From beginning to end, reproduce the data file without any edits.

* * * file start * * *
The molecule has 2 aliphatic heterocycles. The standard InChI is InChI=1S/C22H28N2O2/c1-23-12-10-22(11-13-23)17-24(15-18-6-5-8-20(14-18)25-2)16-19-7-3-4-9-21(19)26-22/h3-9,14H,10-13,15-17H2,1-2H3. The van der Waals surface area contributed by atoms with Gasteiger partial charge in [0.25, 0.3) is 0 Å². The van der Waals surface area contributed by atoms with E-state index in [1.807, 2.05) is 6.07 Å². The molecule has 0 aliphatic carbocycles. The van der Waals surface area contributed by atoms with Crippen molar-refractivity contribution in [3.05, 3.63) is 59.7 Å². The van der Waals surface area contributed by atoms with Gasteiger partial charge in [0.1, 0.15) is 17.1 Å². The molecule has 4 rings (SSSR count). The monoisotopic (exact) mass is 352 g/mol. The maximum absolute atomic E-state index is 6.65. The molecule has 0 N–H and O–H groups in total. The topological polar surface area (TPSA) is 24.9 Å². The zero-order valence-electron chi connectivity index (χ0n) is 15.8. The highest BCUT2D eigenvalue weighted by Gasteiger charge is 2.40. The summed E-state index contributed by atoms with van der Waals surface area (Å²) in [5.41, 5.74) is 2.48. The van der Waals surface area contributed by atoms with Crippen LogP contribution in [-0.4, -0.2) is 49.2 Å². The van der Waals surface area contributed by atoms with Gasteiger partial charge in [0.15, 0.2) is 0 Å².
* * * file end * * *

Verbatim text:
The molecule has 2 aliphatic heterocycles. The standard InChI is InChI=1S/C22H28N2O2/c1-23-12-10-22(11-13-23)17-24(15-18-6-5-8-20(14-18)25-2)16-19-7-3-4-9-21(19)26-22/h3-9,14H,10-13,15-17H2,1-2H3. The van der Waals surface area contributed by atoms with Gasteiger partial charge in [0.25, 0.3) is 0 Å². The van der Waals surface area contributed by atoms with E-state index in [1.807, 2.05) is 6.07 Å². The molecule has 0 aliphatic carbocycles. The van der Waals surface area contributed by atoms with Crippen molar-refractivity contribution in [3.05, 3.63) is 59.7 Å². The van der Waals surface area contributed by atoms with Gasteiger partial charge in [0.1, 0.15) is 17.1 Å². The molecule has 4 rings (SSSR count). The monoisotopic (exact) mass is 352 g/mol. The maximum absolute atomic E-state index is 6.65. The molecule has 0 N–H and O–H groups in total. The topological polar surface area (TPSA) is 24.9 Å². The zero-order valence-electron chi connectivity index (χ0n) is 15.8. The highest BCUT2D eigenvalue weighted by Gasteiger charge is 2.40. The summed E-state index contributed by atoms with van der Waals surface area (Å²) in [5.41, 5.74) is 2.48. The van der Waals surface area contributed by atoms with Crippen LogP contribution in [-0.4, -0.2) is 49.2 Å². The van der Waals surface area contributed by atoms with Gasteiger partial charge in [0.15, 0.2) is 0 Å².